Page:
U.S. stocks fell as a lower profit forecast from Jabil Circuit, a maker of electronics for other companies, led to losses for computer-related companies such as Cisco Systems.

"When a company misses, people are inclined to move and move fast," said David Francis, head of equities at Thrivent Financial for Lutherans, which oversees $63 billion in Appleton, Wis. "If you have a disappointment, it adds risk."

The Standard & Poor's 500-stock index fell 1.51, or 0.1 percent, to 1132.05. The Nasdaq composite index, which gets 40 percent of its value from computer shares, dropped 14.56, or 0.7 percent, to 1983.67. The Dow Jones industrial average slipped 2.06, to 10,377.52, as a gain in Microsoft Corp. limited the decline.

The S&P 500 has rallied 4.4 percent from its 2004 low a month ago on optimism that economic growth will be strong enough to boost earnings even if the Federal Reserve raises interest rates. Now, stocks may have outpaced the outlook for profit, and any disappointments may trigger selling, some investors said.

The benchmarks reached their lows for the day after a government report showed producer prices, a measure of what factories, farmers and other producers receive for their goods, had the biggest increase in more than a year. The Federal Reserve's Open Market Committee will meet June 29-30. The median estimate of economists polled by Bloomberg News predicts the Fed will boost its benchmark overnight lending rate by 25 basis points to 1.25 percent.

An index of computer-related companies declined 1.1 percent, the steepest drop among the S&P 500's 10 industry groups. Cisco, the top maker of computer-networking equipment, fell 52 cents, to $23.36. Intel, the largest manufacturer of semiconductors, fell 49 cents, to $27.63.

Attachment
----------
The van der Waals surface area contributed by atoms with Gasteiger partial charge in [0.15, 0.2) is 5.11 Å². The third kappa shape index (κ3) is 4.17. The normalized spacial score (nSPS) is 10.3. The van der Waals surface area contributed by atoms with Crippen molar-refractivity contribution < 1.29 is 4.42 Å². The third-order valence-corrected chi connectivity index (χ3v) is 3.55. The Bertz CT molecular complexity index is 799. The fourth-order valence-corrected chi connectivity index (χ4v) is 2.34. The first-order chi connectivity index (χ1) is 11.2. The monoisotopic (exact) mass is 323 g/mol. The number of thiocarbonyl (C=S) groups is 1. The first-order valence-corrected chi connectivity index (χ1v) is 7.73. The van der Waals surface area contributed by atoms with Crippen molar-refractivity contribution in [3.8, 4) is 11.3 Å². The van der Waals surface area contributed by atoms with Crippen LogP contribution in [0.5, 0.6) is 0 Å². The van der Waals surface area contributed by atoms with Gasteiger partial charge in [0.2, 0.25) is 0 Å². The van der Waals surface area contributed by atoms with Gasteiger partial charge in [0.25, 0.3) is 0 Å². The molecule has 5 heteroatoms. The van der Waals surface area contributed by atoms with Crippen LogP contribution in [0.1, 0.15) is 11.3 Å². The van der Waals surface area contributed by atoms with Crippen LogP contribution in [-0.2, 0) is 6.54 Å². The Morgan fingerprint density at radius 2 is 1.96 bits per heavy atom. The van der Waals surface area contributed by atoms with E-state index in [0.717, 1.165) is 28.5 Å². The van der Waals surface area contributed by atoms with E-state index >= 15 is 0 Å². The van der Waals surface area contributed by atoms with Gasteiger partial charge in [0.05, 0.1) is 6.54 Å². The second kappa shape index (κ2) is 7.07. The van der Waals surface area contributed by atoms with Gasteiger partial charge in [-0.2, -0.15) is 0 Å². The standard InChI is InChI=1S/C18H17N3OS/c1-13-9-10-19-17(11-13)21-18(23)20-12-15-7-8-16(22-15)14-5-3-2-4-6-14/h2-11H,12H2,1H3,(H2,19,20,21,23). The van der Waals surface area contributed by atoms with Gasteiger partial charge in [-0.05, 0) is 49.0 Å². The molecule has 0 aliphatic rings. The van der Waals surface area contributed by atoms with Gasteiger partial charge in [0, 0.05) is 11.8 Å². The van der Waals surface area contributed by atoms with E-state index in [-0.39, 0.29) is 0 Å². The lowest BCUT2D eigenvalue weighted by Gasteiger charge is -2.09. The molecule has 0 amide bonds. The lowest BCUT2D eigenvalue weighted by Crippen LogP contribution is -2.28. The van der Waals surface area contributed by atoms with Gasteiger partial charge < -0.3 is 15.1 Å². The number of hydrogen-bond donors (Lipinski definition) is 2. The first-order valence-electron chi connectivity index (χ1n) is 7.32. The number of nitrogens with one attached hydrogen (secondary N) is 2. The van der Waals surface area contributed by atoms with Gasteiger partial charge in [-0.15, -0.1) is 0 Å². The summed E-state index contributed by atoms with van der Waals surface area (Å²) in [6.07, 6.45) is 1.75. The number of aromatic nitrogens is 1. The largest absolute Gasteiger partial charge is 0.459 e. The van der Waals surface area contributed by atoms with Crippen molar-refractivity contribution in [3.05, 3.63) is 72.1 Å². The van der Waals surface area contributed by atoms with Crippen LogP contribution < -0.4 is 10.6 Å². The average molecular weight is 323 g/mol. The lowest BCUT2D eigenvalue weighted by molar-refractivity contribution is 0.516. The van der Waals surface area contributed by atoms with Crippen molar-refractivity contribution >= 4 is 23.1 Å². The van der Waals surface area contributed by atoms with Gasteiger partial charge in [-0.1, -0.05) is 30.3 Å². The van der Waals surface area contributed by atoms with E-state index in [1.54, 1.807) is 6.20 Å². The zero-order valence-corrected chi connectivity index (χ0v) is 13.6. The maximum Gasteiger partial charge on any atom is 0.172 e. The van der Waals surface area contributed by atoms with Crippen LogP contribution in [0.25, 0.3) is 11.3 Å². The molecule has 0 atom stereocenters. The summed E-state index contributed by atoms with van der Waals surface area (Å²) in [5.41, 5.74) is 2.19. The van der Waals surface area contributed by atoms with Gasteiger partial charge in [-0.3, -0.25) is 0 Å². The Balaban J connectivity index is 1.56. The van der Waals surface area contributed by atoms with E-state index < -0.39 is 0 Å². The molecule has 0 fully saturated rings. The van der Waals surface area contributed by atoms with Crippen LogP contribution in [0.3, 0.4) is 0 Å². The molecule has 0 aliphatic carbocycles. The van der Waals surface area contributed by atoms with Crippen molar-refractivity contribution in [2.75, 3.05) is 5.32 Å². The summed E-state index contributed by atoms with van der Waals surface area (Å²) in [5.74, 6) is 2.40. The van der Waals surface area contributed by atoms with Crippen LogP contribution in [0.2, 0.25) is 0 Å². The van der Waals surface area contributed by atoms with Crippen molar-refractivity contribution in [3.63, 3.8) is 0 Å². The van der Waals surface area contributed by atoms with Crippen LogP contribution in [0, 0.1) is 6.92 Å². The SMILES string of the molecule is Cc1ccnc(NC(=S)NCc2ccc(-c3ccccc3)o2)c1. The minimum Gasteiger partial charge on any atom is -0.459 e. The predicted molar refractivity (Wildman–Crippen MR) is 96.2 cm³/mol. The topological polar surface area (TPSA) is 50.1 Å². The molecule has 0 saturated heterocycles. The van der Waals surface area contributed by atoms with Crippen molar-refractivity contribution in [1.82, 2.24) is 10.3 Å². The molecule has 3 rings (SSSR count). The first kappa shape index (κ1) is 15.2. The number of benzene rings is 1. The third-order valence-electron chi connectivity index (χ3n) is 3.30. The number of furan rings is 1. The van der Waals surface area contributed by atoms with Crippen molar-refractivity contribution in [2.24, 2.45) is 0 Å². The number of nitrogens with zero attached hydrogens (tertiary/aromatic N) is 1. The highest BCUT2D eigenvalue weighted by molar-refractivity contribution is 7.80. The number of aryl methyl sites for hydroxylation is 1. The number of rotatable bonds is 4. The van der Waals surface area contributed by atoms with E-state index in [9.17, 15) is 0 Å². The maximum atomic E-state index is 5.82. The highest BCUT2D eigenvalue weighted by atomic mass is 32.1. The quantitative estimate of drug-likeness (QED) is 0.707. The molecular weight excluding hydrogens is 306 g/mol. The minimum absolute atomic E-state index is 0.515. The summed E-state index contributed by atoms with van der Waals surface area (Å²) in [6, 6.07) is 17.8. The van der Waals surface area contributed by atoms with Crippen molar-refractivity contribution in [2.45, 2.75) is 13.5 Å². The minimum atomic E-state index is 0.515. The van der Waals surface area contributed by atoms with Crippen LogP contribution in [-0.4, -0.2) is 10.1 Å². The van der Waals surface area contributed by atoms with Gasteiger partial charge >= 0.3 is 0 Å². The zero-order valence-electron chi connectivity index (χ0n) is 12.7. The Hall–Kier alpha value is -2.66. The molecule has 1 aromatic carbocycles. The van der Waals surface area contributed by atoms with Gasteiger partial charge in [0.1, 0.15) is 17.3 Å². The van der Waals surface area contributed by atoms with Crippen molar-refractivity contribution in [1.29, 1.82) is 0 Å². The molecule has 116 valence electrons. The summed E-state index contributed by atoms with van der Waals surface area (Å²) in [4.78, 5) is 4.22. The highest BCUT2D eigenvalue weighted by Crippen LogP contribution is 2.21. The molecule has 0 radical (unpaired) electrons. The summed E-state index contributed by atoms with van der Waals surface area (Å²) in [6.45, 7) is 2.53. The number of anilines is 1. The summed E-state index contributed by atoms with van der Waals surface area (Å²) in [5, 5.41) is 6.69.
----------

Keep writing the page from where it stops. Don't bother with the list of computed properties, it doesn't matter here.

Jabil sank $3.56, to $24.49. The company, which makes gear for Hewlett-Packard, said 2004 profit will rise to 80 to 82 cents a share, missing an earlier forecast of at least 83 cents.

Microsoft gained 45 cents, or 1.6 percent, to $27.77, for the biggest gain in the Dow average.

An index of oil and gas shares rose 0.6 percent, the biggest gain among the S&P 500's 10 industry groups. ChevronTexaco rose 79 cents, to $92.78. Amerada Hess gained $2.80, to $74.15.

Other Indicators

* The New York Stock Exchange composite index rose 10.64, to 6546.01; the American Stock Exchange index rose 5.51, to 1211.61; and the Russell 2000 index of smaller-company stocks fell 0.50, to 569.57.

* Advancing issues outnumbered declining ones by 11 to 8 on the NYSE, where trading volume rose to 1.29 billion shares, from 1.17 billion on Wednesday. On the Nasdaq Stock Market, decliners outnumbered advancers by 3 to 2 and volume totaled 1.44 billion, up from 1.33 billion.

* The price of the Treasury's 10-year note rose $3.13 per $1,000 invested, and its yield fell to 4.68 percent, from 4.72 percent on Wednesday.

* The dollar fell against the Japanese yen and the euro. In late New York trading, a dollar bought 109.48 yen, down from 110.04 late Wednesday, and a euro bought $1.2063, up from $1.2003.

* Light, sweet crude oil for July delivery settled at $38.46, up $1.14, on the New York Mercantile Exchange.

* Gold for current delivery rose to $388.90 a troy ounce, from $384.60 on Wednesday, on the New York Mercantile Exchange's Commodity Exchange.